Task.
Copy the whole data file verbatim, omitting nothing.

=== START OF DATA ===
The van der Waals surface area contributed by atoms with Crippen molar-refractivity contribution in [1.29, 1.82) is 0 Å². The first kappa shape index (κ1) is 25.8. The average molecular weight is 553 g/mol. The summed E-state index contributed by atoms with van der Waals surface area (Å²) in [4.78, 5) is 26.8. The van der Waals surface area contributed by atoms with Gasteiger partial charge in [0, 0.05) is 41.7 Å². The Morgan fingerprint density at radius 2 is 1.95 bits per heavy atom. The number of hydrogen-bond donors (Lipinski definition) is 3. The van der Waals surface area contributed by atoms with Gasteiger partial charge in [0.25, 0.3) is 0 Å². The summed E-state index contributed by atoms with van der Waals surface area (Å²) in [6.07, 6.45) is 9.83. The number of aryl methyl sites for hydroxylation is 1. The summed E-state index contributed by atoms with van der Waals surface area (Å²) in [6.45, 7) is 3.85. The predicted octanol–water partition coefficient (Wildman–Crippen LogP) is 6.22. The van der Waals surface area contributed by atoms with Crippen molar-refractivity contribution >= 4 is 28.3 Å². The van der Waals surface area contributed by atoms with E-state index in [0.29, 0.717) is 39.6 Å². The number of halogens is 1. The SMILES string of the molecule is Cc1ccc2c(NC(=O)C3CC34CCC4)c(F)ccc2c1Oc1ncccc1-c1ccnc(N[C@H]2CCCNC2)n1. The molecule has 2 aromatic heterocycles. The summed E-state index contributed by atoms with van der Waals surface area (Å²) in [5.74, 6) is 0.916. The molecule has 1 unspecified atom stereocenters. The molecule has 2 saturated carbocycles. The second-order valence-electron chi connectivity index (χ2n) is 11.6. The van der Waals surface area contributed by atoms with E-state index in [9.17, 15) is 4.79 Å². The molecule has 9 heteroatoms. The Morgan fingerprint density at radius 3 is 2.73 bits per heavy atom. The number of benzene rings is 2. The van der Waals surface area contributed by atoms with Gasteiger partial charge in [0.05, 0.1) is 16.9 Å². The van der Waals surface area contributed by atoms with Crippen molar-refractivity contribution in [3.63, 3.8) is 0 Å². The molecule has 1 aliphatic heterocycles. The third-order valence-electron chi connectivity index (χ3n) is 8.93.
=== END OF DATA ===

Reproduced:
The van der Waals surface area contributed by atoms with Crippen molar-refractivity contribution in [1.29, 1.82) is 0 Å². The first kappa shape index (κ1) is 25.8. The average molecular weight is 553 g/mol. The summed E-state index contributed by atoms with van der Waals surface area (Å²) in [4.78, 5) is 26.8. The van der Waals surface area contributed by atoms with Gasteiger partial charge in [0, 0.05) is 41.7 Å². The Morgan fingerprint density at radius 2 is 1.95 bits per heavy atom. The number of hydrogen-bond donors (Lipinski definition) is 3. The van der Waals surface area contributed by atoms with Gasteiger partial charge in [0.25, 0.3) is 0 Å². The summed E-state index contributed by atoms with van der Waals surface area (Å²) in [6.07, 6.45) is 9.83. The number of aryl methyl sites for hydroxylation is 1. The summed E-state index contributed by atoms with van der Waals surface area (Å²) in [6.45, 7) is 3.85. The predicted octanol–water partition coefficient (Wildman–Crippen LogP) is 6.22. The van der Waals surface area contributed by atoms with Crippen molar-refractivity contribution >= 4 is 28.3 Å². The van der Waals surface area contributed by atoms with E-state index in [0.29, 0.717) is 39.6 Å². The number of halogens is 1. The SMILES string of the molecule is Cc1ccc2c(NC(=O)C3CC34CCC4)c(F)ccc2c1Oc1ncccc1-c1ccnc(N[C@H]2CCCNC2)n1. The molecule has 2 aromatic heterocycles. The summed E-state index contributed by atoms with van der Waals surface area (Å²) in [5.74, 6) is 0.916. The molecule has 1 unspecified atom stereocenters. The molecule has 2 saturated carbocycles. The second-order valence-electron chi connectivity index (χ2n) is 11.6. The van der Waals surface area contributed by atoms with E-state index in [9.17, 15) is 4.79 Å². The molecule has 9 heteroatoms. The Morgan fingerprint density at radius 3 is 2.73 bits per heavy atom. The number of benzene rings is 2. The van der Waals surface area contributed by atoms with Gasteiger partial charge in [0.05, 0.1) is 16.9 Å². The van der Waals surface area contributed by atoms with Crippen molar-refractivity contribution in [3.63, 3.8) is 0 Å². The molecule has 1 aliphatic heterocycles. The third-order valence-electron chi connectivity index (χ3n) is 8.93.